LEADING MP Keith Vaz has branded new government policy to centralise visa hubs in India and Bangladesh to New Delhi as “ludicrous” and “a slap in the face” for the community.
Vaz, who is the chair of the Home Office Select Committee, was officially told by the government last week about the downsizing of a crucial visa hub in Mumbai and how visa applications made in Dhaka will now be decided-upon in New Delhi.
Pakistanis who want a visa application will now have all their decisions made in Abu Dhabi instead of in Islamabad.
The Leicester East MP, who opened up a visa centre for India in his constituency, says the UK government was doing the opposite of its Indian counterpart, who were decentralising the system.
“It sends out a very negative message, because visitors to this country bring in money,” Vaz told Eastern Eye.
“It’s a big slap in the face for the community.” He added: “To remove all visa decision making powers from Dhaka is insulting to the people of Bangladesh, and the importance the UK places on our historical relationship.
“Removing these powers from Mumbai is completely impractical considering the strong links the British Indian community have
In 2013, 360,000 visa applications were submitted in India and 320,575 were issued – equal to the entire city of Cardiff in Wales.
“Mumbai receives between 70,000-80,000 applications a year roughly the same as Delhi.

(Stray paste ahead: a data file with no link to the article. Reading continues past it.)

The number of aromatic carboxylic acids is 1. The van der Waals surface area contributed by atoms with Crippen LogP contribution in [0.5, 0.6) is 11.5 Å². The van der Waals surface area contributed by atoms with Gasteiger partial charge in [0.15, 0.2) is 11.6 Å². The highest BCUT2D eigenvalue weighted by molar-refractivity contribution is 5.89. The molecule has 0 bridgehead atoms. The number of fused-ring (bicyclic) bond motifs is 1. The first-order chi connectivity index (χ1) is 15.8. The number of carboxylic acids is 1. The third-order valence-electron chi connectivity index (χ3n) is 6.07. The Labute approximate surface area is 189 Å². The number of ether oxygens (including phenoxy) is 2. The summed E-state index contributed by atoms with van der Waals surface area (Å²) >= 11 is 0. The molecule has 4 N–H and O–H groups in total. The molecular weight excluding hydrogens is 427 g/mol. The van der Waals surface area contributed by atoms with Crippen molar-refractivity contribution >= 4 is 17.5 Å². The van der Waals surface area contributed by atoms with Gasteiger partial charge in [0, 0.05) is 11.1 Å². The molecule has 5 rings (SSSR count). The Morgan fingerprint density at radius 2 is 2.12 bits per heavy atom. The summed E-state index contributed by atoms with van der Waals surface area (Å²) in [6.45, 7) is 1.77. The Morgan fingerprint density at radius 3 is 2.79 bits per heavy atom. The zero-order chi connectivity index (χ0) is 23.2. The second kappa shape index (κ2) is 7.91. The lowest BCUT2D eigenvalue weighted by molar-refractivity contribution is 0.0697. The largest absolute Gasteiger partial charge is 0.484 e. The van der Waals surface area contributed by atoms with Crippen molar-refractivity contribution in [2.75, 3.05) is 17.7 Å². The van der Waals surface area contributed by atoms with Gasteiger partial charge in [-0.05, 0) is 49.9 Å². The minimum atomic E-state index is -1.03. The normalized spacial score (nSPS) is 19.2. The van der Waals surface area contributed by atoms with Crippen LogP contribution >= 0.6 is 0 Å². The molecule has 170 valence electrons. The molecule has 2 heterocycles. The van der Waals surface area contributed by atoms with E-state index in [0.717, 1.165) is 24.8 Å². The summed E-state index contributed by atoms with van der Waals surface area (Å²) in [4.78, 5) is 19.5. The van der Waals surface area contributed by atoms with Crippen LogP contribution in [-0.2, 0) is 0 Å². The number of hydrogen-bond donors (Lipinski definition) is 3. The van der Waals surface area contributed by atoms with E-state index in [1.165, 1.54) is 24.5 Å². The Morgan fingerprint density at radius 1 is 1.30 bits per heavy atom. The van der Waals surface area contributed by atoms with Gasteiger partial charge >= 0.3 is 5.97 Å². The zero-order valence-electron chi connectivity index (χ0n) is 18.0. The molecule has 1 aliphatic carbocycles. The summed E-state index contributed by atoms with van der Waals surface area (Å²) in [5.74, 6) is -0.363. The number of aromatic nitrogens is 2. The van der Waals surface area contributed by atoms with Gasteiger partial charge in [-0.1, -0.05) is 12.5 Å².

“This government has rightly pledged to strengthen our relationship with India, but the symbolic and practical implications of these decisions are deeply harmful to this commitment,” he said.
Vaz, recently tabled an Early Day Motion in Parliament, calling for a review to these decisions.
“I put this issue to the home secretary Theresa May and she says she’s going to look into it. No country has the number of applications we have coming from India.
“The new reduction of services mean fewer students will come and frankly fewer visitors will come. Centralising it in a capital in a country of a billion people and putting pressure of a already pressurised service is ludicrous.”
There are 300,000 people of Bangladeshi origin in the UK, and Vaz believes that at some stage “at least one of them is going to have a visit from a relative.”
He said: “I opened up the Visa centre in Sylhet, because so many people from there want to come to the UK. Now what they’ve done is put the decision making process in a different country.
“The risk of visa’s going missing, the risk of fraud, only increase when you create these hubs. Also, if there is a problem and you need to be interviewed you need to travel all the way there, which is wrong. The general election is coming, and this should not be happening.”